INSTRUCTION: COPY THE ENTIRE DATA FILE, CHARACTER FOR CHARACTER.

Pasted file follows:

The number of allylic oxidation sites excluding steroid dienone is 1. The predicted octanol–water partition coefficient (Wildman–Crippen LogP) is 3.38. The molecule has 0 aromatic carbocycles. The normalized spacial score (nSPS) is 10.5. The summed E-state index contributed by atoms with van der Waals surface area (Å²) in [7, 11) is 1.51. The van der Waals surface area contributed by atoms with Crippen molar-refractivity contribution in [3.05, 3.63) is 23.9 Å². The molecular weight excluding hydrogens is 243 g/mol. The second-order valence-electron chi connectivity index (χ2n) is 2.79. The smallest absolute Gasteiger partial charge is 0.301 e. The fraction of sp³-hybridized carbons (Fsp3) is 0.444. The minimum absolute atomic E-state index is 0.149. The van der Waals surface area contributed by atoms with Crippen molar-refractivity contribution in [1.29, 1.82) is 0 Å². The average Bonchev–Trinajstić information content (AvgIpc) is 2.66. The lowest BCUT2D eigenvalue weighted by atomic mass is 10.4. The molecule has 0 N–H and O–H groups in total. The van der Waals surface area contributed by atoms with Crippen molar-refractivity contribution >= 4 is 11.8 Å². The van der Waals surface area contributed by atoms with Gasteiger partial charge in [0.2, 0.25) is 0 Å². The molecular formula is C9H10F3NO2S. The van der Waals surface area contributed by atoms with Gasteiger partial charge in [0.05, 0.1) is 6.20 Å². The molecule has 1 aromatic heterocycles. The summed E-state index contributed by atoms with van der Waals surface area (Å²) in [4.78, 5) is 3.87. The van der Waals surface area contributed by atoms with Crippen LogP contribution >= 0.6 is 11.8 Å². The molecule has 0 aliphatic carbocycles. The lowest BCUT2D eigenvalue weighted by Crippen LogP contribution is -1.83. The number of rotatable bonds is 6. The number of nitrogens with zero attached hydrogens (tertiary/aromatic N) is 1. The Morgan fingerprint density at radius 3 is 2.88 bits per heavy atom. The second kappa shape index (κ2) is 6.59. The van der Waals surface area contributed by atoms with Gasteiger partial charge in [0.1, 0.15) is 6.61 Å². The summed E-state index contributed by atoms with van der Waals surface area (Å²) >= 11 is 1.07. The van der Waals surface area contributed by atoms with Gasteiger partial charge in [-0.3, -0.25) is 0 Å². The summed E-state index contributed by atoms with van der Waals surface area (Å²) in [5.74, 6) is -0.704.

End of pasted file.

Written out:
The number of allylic oxidation sites excluding steroid dienone is 1. The predicted octanol–water partition coefficient (Wildman–Crippen LogP) is 3.38. The molecule has 0 aromatic carbocycles. The normalized spacial score (nSPS) is 10.5. The summed E-state index contributed by atoms with van der Waals surface area (Å²) in [7, 11) is 1.51. The van der Waals surface area contributed by atoms with Crippen molar-refractivity contribution in [3.05, 3.63) is 23.9 Å². The molecular weight excluding hydrogens is 243 g/mol. The second-order valence-electron chi connectivity index (χ2n) is 2.79. The smallest absolute Gasteiger partial charge is 0.301 e. The fraction of sp³-hybridized carbons (Fsp3) is 0.444. The minimum absolute atomic E-state index is 0.149. The van der Waals surface area contributed by atoms with Crippen molar-refractivity contribution in [1.29, 1.82) is 0 Å². The average Bonchev–Trinajstić information content (AvgIpc) is 2.66. The lowest BCUT2D eigenvalue weighted by atomic mass is 10.4. The molecule has 0 N–H and O–H groups in total. The van der Waals surface area contributed by atoms with Crippen molar-refractivity contribution >= 4 is 11.8 Å². The van der Waals surface area contributed by atoms with Gasteiger partial charge in [0.2, 0.25) is 0 Å². The molecular formula is C9H10F3NO2S. The van der Waals surface area contributed by atoms with Gasteiger partial charge in [0.05, 0.1) is 6.20 Å². The molecule has 1 aromatic heterocycles. The summed E-state index contributed by atoms with van der Waals surface area (Å²) in [4.78, 5) is 3.87. The van der Waals surface area contributed by atoms with Crippen LogP contribution >= 0.6 is 11.8 Å². The molecule has 0 aliphatic carbocycles. The lowest BCUT2D eigenvalue weighted by Crippen LogP contribution is -1.83. The number of rotatable bonds is 6. The number of nitrogens with zero attached hydrogens (tertiary/aromatic N) is 1. The Morgan fingerprint density at radius 3 is 2.88 bits per heavy atom. The second kappa shape index (κ2) is 6.59. The van der Waals surface area contributed by atoms with Gasteiger partial charge in [0.1, 0.15) is 6.61 Å². The summed E-state index contributed by atoms with van der Waals surface area (Å²) >= 11 is 1.07. The van der Waals surface area contributed by atoms with Gasteiger partial charge in [-0.3, -0.25) is 0 Å². The summed E-state index contributed by atoms with van der Waals surface area (Å²) in [5.74, 6) is -0.704.